‘Space: the final frontier.' The opening line in the title sequence of the epic 1960s TV series, Star Trek, is self-explanatory. Humankind has explored and settled its own habitat, Earth. It will now turn to the stars. From that forward-looking – although many would say fanciful – perspective, India's moon mission, Chandrayaan-2, is very, very important.
Space travel, once the realm of science fiction, became science fact on July 20, 1969, when astronauts Neil Armstrong and Buzz Aldrin set foot on the moon, while Jim Collins circled overhead. Mars is next, the asteroids will follow, then the moons of Saturn and Jupiter and finally, the stars. '
Exoplanets' – planets circling other stars - are now a part of the millennial vocabulary and new ones are discovered every day. Potentially habitable planets, in the 'goldilocks' zone of relatively nearby stars, beckon humankind to discover and explore new worlds.
Where governments go, private enterprise is never far behind. In the not-too distant future, the likes of Elon Musk (SpaceX), Richard Branson (Virgin Galactic) and Jeff Bezos (Blue Origin) will make space travel accessible to all those who can afford it.
A hundred wannabe Martians – three Indians among them – were selected for a one-way ticket to the red planet under the Mars One programme, but alas, the company has gone bankrupt. The good news is that SpaceX is aiming for a manned mission to Mars in the next 5 to 8 years, followed by a colony.
At this stage of human civilization, it is hard to dismiss space travel as an exotic idea, or merely a by-product of the one-upmaship of the Cold War, or the stuff of Hollywood fantasies. It is possible, probable and inevitable. A cornucopia of worlds and resources is out there and some day soon, will be within humankind's grasp.
Humans have always traveled: in search of better living conditions, for trade or conquest, out of curiosity or for exploration, and sheer love of adventure. Homo sapiens emerged out of Africa some two hundred millennia ago and haven't stopped travelling since, adapting to their habitat as they go along.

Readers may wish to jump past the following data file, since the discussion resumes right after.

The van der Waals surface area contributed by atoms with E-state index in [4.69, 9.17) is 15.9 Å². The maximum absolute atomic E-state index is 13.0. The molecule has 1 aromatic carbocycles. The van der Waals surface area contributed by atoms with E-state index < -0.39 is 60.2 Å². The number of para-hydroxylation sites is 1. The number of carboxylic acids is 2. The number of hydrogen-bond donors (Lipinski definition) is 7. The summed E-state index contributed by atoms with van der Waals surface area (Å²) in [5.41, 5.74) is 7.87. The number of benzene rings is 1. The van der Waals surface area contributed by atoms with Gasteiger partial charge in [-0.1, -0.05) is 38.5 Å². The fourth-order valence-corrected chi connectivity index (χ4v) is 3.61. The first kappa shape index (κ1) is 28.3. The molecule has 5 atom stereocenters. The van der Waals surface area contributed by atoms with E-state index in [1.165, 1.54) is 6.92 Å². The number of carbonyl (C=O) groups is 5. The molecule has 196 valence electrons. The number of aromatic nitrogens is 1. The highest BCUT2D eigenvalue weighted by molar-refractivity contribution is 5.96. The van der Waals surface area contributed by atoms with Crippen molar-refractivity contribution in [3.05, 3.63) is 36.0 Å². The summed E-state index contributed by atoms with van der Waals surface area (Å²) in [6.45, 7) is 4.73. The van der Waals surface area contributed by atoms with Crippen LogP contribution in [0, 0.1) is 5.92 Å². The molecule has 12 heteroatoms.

Europeans set foot on North America and spread inexorably from East to West. Nothing describes the pioneering spirit of humankind as vividly as romantic tales of that western frontier, a genre of literature generally dubbed 'westerns'.
There's little doubt that the most successful nations of the future will be those who have an edge in space exploration. India, with its exemplary space programme, is determined not to be left behind.
It has already taken the lead in satellite technology and launched hundreds of birds for 28 different nations around the world. Chandrayaan-2 marks an important milestone in space exploration. Sending men to the moon is the logical next step.
Skeptics who dismiss the idea of a human settlements on other worlds as moonshine would do well to remember that many such crazy notions have come to pass. Jules Verne dreamed up submarines and moon rockets in the 1870s. Arthur C Clarke proposed a communications satellite in 1945.
William Gibson pioneered the notions of cyberspace, virtual reality and the world wide web in 1984. Star Trek featured mobile phones in the 1960s. Today, we take all these innovations for granted, forgetting that they were once dismissed as fiction.
If anything, science is even crazier than fiction. What is weirder than quantum mechanics? Particles that exist in two places at once, that interact with each other across vast distances and disappear and reappear elsewhere (in geek terms, quantum superposition, quantum entanglement and quantum tunnelling).
The more researchers delve into the mysteries of the minute, the stranger it gets, to the point that they are now asking whether time itself can be reversed. Maybe, just maybe, quantum weirdness may make space travel faster and easier.
In the meantime, in the macro world, ISRO is forging ahead. The Mars Orbiter Mission (MOM) or Mangalyaan, ISRO's maiden interplanetary mission, has been orbiting Mars since 2014. Next year, ISRO plans to launch its Aditya-1 mission to study the Sun.
A second mission to Mars and another to Venus are on the cards, as well as more lunar missions. Gaganyaan will be the first step in the Indian Human Spaceflight Programme, scheduled for 2021. The search for 'Vyomnauts', three of whom will be launched into a low-earth orbit for seven days, is already underway.
In the long term, ISRO plans to build a habitat on the lunar surface, perhaps as a launch pad for further exploration of the solar system. As Norman Vincent Peale said, “Shoot for the moon. Even if you miss, you'll land among the stars”.
Bhavdeep Kang is a senior journalist with 35 years of experience in working with major newspapers and magazines. She is now an independent writer and author.